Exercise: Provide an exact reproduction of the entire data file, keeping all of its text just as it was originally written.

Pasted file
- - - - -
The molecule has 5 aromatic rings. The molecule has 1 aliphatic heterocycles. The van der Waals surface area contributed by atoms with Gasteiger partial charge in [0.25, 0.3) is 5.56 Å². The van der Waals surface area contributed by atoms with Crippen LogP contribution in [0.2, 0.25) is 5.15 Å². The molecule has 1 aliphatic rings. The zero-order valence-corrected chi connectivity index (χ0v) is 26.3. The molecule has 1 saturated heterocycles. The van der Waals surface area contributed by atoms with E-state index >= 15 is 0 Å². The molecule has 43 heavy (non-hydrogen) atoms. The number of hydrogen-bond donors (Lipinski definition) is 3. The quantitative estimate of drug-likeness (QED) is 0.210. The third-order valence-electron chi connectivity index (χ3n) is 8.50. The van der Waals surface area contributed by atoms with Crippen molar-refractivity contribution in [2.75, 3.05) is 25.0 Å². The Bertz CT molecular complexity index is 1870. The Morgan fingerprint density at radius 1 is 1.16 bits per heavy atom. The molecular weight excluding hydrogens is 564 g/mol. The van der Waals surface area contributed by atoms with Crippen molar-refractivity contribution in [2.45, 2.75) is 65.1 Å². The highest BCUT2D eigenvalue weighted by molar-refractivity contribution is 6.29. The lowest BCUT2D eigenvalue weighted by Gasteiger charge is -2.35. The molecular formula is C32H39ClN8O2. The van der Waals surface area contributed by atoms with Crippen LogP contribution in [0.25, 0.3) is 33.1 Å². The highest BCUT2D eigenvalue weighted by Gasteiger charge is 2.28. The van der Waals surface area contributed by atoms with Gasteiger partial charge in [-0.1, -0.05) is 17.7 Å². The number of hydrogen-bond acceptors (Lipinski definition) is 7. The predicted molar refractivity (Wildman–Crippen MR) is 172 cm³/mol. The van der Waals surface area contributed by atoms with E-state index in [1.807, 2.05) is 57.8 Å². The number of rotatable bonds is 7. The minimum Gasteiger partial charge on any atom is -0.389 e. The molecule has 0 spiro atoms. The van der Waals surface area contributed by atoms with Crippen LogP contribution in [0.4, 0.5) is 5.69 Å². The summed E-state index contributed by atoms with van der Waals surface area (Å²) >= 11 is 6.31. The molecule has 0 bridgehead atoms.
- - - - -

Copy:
The molecule has 5 aromatic rings. The molecule has 1 aliphatic heterocycles. The van der Waals surface area contributed by atoms with Gasteiger partial charge in [0.25, 0.3) is 5.56 Å². The van der Waals surface area contributed by atoms with Crippen LogP contribution in [0.2, 0.25) is 5.15 Å². The molecule has 1 aliphatic rings. The zero-order valence-corrected chi connectivity index (χ0v) is 26.3. The molecule has 1 saturated heterocycles. The van der Waals surface area contributed by atoms with E-state index >= 15 is 0 Å². The molecule has 43 heavy (non-hydrogen) atoms. The number of hydrogen-bond donors (Lipinski definition) is 3. The quantitative estimate of drug-likeness (QED) is 0.210. The third-order valence-electron chi connectivity index (χ3n) is 8.50. The van der Waals surface area contributed by atoms with Crippen molar-refractivity contribution in [2.75, 3.05) is 25.0 Å². The Bertz CT molecular complexity index is 1870. The Morgan fingerprint density at radius 1 is 1.16 bits per heavy atom. The molecular weight excluding hydrogens is 564 g/mol. The van der Waals surface area contributed by atoms with Crippen molar-refractivity contribution in [2.45, 2.75) is 65.1 Å². The highest BCUT2D eigenvalue weighted by molar-refractivity contribution is 6.29. The lowest BCUT2D eigenvalue weighted by Gasteiger charge is -2.35. The molecular formula is C32H39ClN8O2. The van der Waals surface area contributed by atoms with Crippen LogP contribution in [0.25, 0.3) is 33.1 Å². The highest BCUT2D eigenvalue weighted by Gasteiger charge is 2.28. The van der Waals surface area contributed by atoms with Gasteiger partial charge in [-0.1, -0.05) is 17.7 Å². The number of hydrogen-bond acceptors (Lipinski definition) is 7. The predicted molar refractivity (Wildman–Crippen MR) is 172 cm³/mol. The van der Waals surface area contributed by atoms with E-state index in [1.807, 2.05) is 57.8 Å². The number of rotatable bonds is 7. The minimum Gasteiger partial charge on any atom is -0.389 e. The molecule has 0 spiro atoms. The van der Waals surface area contributed by atoms with Crippen LogP contribution in [0.4, 0.5) is 5.69 Å². The summed E-state index contributed by atoms with van der Waals surface area (Å²) >= 11 is 6.31. The molecule has 0 bridgehead atoms.